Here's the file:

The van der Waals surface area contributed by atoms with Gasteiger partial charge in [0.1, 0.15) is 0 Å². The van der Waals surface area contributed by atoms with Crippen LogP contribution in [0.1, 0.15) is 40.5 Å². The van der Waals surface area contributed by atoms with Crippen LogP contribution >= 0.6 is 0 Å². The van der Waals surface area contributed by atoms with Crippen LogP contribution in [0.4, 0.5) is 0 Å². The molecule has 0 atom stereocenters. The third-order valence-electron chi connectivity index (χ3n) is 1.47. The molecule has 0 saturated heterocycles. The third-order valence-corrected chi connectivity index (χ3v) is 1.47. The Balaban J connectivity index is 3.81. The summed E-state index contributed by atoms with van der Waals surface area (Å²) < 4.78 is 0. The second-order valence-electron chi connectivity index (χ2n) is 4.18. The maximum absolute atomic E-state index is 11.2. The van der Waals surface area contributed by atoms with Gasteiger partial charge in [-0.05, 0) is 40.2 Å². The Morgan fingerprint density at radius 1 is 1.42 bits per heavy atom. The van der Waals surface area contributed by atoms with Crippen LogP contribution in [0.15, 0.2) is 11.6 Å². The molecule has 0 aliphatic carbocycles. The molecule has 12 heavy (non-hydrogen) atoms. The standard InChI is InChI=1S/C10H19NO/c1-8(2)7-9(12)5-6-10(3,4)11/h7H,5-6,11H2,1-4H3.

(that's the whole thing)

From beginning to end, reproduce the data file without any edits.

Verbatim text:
The van der Waals surface area contributed by atoms with Gasteiger partial charge in [0.1, 0.15) is 0 Å². The van der Waals surface area contributed by atoms with Crippen LogP contribution in [0.1, 0.15) is 40.5 Å². The van der Waals surface area contributed by atoms with Crippen LogP contribution >= 0.6 is 0 Å². The van der Waals surface area contributed by atoms with Crippen LogP contribution in [0.4, 0.5) is 0 Å². The molecule has 0 atom stereocenters. The third-order valence-electron chi connectivity index (χ3n) is 1.47. The molecule has 0 saturated heterocycles. The third-order valence-corrected chi connectivity index (χ3v) is 1.47. The Balaban J connectivity index is 3.81. The summed E-state index contributed by atoms with van der Waals surface area (Å²) < 4.78 is 0. The second-order valence-electron chi connectivity index (χ2n) is 4.18. The maximum absolute atomic E-state index is 11.2. The van der Waals surface area contributed by atoms with Gasteiger partial charge in [-0.05, 0) is 40.2 Å². The Morgan fingerprint density at radius 1 is 1.42 bits per heavy atom. The van der Waals surface area contributed by atoms with Crippen LogP contribution in [0.15, 0.2) is 11.6 Å². The molecule has 0 aliphatic carbocycles. The molecule has 12 heavy (non-hydrogen) atoms. The standard InChI is InChI=1S/C10H19NO/c1-8(2)7-9(12)5-6-10(3,4)11/h7H,5-6,11H2,1-4H3.